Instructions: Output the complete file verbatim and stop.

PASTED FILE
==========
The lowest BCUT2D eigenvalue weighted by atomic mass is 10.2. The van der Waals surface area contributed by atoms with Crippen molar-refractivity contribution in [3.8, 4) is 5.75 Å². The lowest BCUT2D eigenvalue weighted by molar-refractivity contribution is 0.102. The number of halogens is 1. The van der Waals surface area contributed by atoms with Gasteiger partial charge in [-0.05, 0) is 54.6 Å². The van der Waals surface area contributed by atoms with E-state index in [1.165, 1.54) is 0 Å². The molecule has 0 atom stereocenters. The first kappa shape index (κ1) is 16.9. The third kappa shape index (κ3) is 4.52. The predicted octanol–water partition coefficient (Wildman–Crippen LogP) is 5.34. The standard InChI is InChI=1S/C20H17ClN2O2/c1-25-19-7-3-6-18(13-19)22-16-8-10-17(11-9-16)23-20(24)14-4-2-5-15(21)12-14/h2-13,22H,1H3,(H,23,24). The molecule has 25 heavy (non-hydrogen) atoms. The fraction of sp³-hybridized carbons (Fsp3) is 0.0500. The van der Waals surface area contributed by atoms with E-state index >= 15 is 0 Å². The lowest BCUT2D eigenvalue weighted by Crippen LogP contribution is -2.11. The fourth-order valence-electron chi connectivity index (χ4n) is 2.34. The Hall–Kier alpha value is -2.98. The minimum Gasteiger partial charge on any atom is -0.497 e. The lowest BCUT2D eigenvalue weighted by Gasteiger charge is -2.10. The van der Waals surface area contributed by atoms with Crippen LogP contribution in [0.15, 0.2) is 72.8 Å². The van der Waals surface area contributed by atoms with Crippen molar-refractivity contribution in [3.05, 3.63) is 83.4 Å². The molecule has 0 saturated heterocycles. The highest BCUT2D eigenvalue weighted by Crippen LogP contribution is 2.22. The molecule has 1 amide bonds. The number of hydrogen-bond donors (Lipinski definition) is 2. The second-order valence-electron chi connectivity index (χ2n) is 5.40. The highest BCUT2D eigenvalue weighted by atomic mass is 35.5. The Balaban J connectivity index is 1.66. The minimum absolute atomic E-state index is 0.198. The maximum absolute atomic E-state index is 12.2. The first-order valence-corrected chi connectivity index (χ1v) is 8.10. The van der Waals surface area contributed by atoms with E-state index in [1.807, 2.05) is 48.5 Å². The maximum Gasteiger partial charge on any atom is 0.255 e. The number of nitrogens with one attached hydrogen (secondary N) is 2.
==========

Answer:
The lowest BCUT2D eigenvalue weighted by atomic mass is 10.2. The van der Waals surface area contributed by atoms with Crippen molar-refractivity contribution in [3.8, 4) is 5.75 Å². The lowest BCUT2D eigenvalue weighted by molar-refractivity contribution is 0.102. The number of halogens is 1. The van der Waals surface area contributed by atoms with Gasteiger partial charge in [-0.05, 0) is 54.6 Å². The van der Waals surface area contributed by atoms with E-state index in [1.165, 1.54) is 0 Å². The molecule has 0 atom stereocenters. The first kappa shape index (κ1) is 16.9. The third kappa shape index (κ3) is 4.52. The predicted octanol–water partition coefficient (Wildman–Crippen LogP) is 5.34. The standard InChI is InChI=1S/C20H17ClN2O2/c1-25-19-7-3-6-18(13-19)22-16-8-10-17(11-9-16)23-20(24)14-4-2-5-15(21)12-14/h2-13,22H,1H3,(H,23,24). The molecule has 25 heavy (non-hydrogen) atoms. The fraction of sp³-hybridized carbons (Fsp3) is 0.0500. The van der Waals surface area contributed by atoms with E-state index >= 15 is 0 Å². The lowest BCUT2D eigenvalue weighted by Crippen LogP contribution is -2.11. The fourth-order valence-electron chi connectivity index (χ4n) is 2.34. The Hall–Kier alpha value is -2.98. The minimum Gasteiger partial charge on any atom is -0.497 e. The lowest BCUT2D eigenvalue weighted by Gasteiger charge is -2.10. The van der Waals surface area contributed by atoms with Crippen LogP contribution in [0.15, 0.2) is 72.8 Å². The van der Waals surface area contributed by atoms with Crippen molar-refractivity contribution in [3.05, 3.63) is 83.4 Å². The molecule has 0 saturated heterocycles. The highest BCUT2D eigenvalue weighted by Crippen LogP contribution is 2.22. The molecule has 1 amide bonds. The number of hydrogen-bond donors (Lipinski definition) is 2. The second-order valence-electron chi connectivity index (χ2n) is 5.40. The highest BCUT2D eigenvalue weighted by atomic mass is 35.5. The Balaban J connectivity index is 1.66. The minimum absolute atomic E-state index is 0.198. The maximum absolute atomic E-state index is 12.2. The first-order valence-corrected chi connectivity index (χ1v) is 8.10. The van der Waals surface area contributed by atoms with E-state index in [1.807, 2.05) is 48.5 Å². The maximum Gasteiger partial charge on any atom is 0.255 e. The number of nitrogens with one attached hydrogen (secondary N) is 2.